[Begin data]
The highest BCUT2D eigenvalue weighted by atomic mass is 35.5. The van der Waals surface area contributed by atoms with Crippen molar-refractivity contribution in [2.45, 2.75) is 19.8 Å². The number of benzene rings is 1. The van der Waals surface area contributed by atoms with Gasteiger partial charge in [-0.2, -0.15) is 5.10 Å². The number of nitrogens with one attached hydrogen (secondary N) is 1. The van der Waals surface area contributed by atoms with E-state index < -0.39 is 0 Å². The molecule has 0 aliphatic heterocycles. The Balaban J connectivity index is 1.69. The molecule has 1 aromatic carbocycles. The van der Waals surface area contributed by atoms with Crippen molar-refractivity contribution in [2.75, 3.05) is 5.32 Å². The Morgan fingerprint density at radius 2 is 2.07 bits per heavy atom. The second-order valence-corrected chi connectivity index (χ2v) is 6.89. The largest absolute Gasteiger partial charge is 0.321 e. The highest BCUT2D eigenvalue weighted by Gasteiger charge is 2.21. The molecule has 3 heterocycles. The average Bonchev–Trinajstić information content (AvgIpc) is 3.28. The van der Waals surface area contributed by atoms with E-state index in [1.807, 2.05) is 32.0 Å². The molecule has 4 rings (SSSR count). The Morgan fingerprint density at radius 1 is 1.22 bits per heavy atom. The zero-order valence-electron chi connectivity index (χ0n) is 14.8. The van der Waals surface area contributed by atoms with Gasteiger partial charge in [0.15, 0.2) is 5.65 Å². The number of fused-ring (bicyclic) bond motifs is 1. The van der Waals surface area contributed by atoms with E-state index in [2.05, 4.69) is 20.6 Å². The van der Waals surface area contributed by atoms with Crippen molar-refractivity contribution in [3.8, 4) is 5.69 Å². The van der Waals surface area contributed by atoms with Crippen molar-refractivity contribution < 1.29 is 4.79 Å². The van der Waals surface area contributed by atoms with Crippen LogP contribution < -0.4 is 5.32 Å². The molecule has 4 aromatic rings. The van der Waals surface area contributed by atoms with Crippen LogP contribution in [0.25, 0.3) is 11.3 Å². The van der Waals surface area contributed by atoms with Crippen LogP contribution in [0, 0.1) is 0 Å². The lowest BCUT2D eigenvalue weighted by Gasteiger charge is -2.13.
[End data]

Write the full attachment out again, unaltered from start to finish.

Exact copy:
The highest BCUT2D eigenvalue weighted by atomic mass is 35.5. The van der Waals surface area contributed by atoms with Crippen molar-refractivity contribution in [2.45, 2.75) is 19.8 Å². The number of benzene rings is 1. The van der Waals surface area contributed by atoms with Gasteiger partial charge in [-0.2, -0.15) is 5.10 Å². The number of nitrogens with one attached hydrogen (secondary N) is 1. The van der Waals surface area contributed by atoms with E-state index < -0.39 is 0 Å². The molecule has 0 aliphatic heterocycles. The Balaban J connectivity index is 1.69. The molecule has 1 aromatic carbocycles. The van der Waals surface area contributed by atoms with Crippen molar-refractivity contribution in [2.75, 3.05) is 5.32 Å². The Morgan fingerprint density at radius 2 is 2.07 bits per heavy atom. The second-order valence-corrected chi connectivity index (χ2v) is 6.89. The largest absolute Gasteiger partial charge is 0.321 e. The highest BCUT2D eigenvalue weighted by Gasteiger charge is 2.21. The molecule has 3 heterocycles. The average Bonchev–Trinajstić information content (AvgIpc) is 3.28. The van der Waals surface area contributed by atoms with E-state index in [1.807, 2.05) is 32.0 Å². The molecule has 4 rings (SSSR count). The Morgan fingerprint density at radius 1 is 1.22 bits per heavy atom. The zero-order valence-electron chi connectivity index (χ0n) is 14.8. The van der Waals surface area contributed by atoms with Gasteiger partial charge in [0.15, 0.2) is 5.65 Å². The number of fused-ring (bicyclic) bond motifs is 1. The van der Waals surface area contributed by atoms with E-state index in [2.05, 4.69) is 20.6 Å². The van der Waals surface area contributed by atoms with Crippen molar-refractivity contribution in [3.8, 4) is 5.69 Å². The van der Waals surface area contributed by atoms with Crippen molar-refractivity contribution < 1.29 is 4.79 Å². The van der Waals surface area contributed by atoms with Crippen LogP contribution < -0.4 is 5.32 Å². The molecule has 4 aromatic rings. The van der Waals surface area contributed by atoms with Crippen LogP contribution in [0.25, 0.3) is 11.3 Å². The van der Waals surface area contributed by atoms with Crippen LogP contribution in [0, 0.1) is 0 Å². The lowest BCUT2D eigenvalue weighted by Gasteiger charge is -2.13.